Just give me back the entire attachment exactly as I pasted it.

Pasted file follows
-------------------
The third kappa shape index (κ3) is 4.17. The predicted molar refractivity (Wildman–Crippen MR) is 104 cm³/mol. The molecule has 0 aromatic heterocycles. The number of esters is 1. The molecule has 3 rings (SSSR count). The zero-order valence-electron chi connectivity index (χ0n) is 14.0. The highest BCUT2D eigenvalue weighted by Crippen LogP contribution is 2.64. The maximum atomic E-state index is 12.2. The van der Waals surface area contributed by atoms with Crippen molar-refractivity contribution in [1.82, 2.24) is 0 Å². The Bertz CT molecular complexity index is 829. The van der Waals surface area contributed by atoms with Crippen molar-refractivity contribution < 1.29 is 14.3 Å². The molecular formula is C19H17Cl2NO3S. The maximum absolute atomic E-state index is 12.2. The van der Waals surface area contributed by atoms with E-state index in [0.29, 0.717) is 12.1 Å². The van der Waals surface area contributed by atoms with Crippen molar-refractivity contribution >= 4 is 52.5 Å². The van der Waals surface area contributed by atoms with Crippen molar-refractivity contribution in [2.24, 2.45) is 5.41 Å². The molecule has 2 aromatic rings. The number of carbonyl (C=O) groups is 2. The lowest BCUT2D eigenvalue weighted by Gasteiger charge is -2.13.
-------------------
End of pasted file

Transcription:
The third kappa shape index (κ3) is 4.17. The predicted molar refractivity (Wildman–Crippen MR) is 104 cm³/mol. The molecule has 0 aromatic heterocycles. The number of esters is 1. The molecule has 3 rings (SSSR count). The zero-order valence-electron chi connectivity index (χ0n) is 14.0. The highest BCUT2D eigenvalue weighted by Crippen LogP contribution is 2.64. The maximum atomic E-state index is 12.2. The van der Waals surface area contributed by atoms with Crippen molar-refractivity contribution in [1.82, 2.24) is 0 Å². The Bertz CT molecular complexity index is 829. The van der Waals surface area contributed by atoms with Crippen molar-refractivity contribution < 1.29 is 14.3 Å². The molecular formula is C19H17Cl2NO3S. The maximum absolute atomic E-state index is 12.2. The van der Waals surface area contributed by atoms with E-state index in [0.29, 0.717) is 12.1 Å². The van der Waals surface area contributed by atoms with Crippen molar-refractivity contribution >= 4 is 52.5 Å². The van der Waals surface area contributed by atoms with Crippen molar-refractivity contribution in [2.24, 2.45) is 5.41 Å². The molecule has 2 aromatic rings. The number of carbonyl (C=O) groups is 2. The lowest BCUT2D eigenvalue weighted by Gasteiger charge is -2.13.